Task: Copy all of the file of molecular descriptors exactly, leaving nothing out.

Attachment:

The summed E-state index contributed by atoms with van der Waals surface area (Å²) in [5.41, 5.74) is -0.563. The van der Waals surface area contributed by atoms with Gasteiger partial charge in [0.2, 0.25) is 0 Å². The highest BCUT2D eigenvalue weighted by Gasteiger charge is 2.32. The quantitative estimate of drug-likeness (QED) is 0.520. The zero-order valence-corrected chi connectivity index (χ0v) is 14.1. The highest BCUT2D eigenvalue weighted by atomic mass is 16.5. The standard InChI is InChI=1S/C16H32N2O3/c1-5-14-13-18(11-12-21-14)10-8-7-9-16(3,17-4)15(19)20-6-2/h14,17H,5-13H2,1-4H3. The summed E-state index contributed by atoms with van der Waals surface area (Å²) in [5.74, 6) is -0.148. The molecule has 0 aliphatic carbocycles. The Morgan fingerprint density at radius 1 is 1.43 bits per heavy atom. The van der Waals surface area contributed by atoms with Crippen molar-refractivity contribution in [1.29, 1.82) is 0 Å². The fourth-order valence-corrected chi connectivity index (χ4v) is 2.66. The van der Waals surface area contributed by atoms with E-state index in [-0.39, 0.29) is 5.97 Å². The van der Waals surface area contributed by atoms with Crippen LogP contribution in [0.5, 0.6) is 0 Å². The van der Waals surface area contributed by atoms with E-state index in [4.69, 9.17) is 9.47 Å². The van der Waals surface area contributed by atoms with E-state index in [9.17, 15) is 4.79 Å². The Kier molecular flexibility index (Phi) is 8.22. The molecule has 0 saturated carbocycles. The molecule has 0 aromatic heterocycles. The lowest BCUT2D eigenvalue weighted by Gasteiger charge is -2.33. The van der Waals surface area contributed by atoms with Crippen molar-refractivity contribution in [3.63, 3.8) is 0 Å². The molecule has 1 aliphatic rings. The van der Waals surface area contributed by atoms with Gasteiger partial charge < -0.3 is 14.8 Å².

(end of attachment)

The summed E-state index contributed by atoms with van der Waals surface area (Å²) in [5.41, 5.74) is -0.563. The van der Waals surface area contributed by atoms with Gasteiger partial charge in [0.2, 0.25) is 0 Å². The highest BCUT2D eigenvalue weighted by Gasteiger charge is 2.32. The quantitative estimate of drug-likeness (QED) is 0.520. The zero-order valence-corrected chi connectivity index (χ0v) is 14.1. The highest BCUT2D eigenvalue weighted by atomic mass is 16.5. The standard InChI is InChI=1S/C16H32N2O3/c1-5-14-13-18(11-12-21-14)10-8-7-9-16(3,17-4)15(19)20-6-2/h14,17H,5-13H2,1-4H3. The summed E-state index contributed by atoms with van der Waals surface area (Å²) in [5.74, 6) is -0.148. The molecule has 0 aliphatic carbocycles. The Morgan fingerprint density at radius 1 is 1.43 bits per heavy atom. The van der Waals surface area contributed by atoms with Crippen molar-refractivity contribution in [1.29, 1.82) is 0 Å². The fourth-order valence-corrected chi connectivity index (χ4v) is 2.66. The van der Waals surface area contributed by atoms with E-state index in [-0.39, 0.29) is 5.97 Å². The van der Waals surface area contributed by atoms with Crippen LogP contribution in [0.5, 0.6) is 0 Å². The van der Waals surface area contributed by atoms with E-state index in [4.69, 9.17) is 9.47 Å². The van der Waals surface area contributed by atoms with E-state index in [9.17, 15) is 4.79 Å². The Kier molecular flexibility index (Phi) is 8.22. The molecule has 0 saturated carbocycles. The molecule has 0 aromatic heterocycles. The lowest BCUT2D eigenvalue weighted by Gasteiger charge is -2.33. The van der Waals surface area contributed by atoms with Crippen molar-refractivity contribution in [3.63, 3.8) is 0 Å². The molecule has 1 aliphatic rings. The van der Waals surface area contributed by atoms with Gasteiger partial charge < -0.3 is 14.8 Å².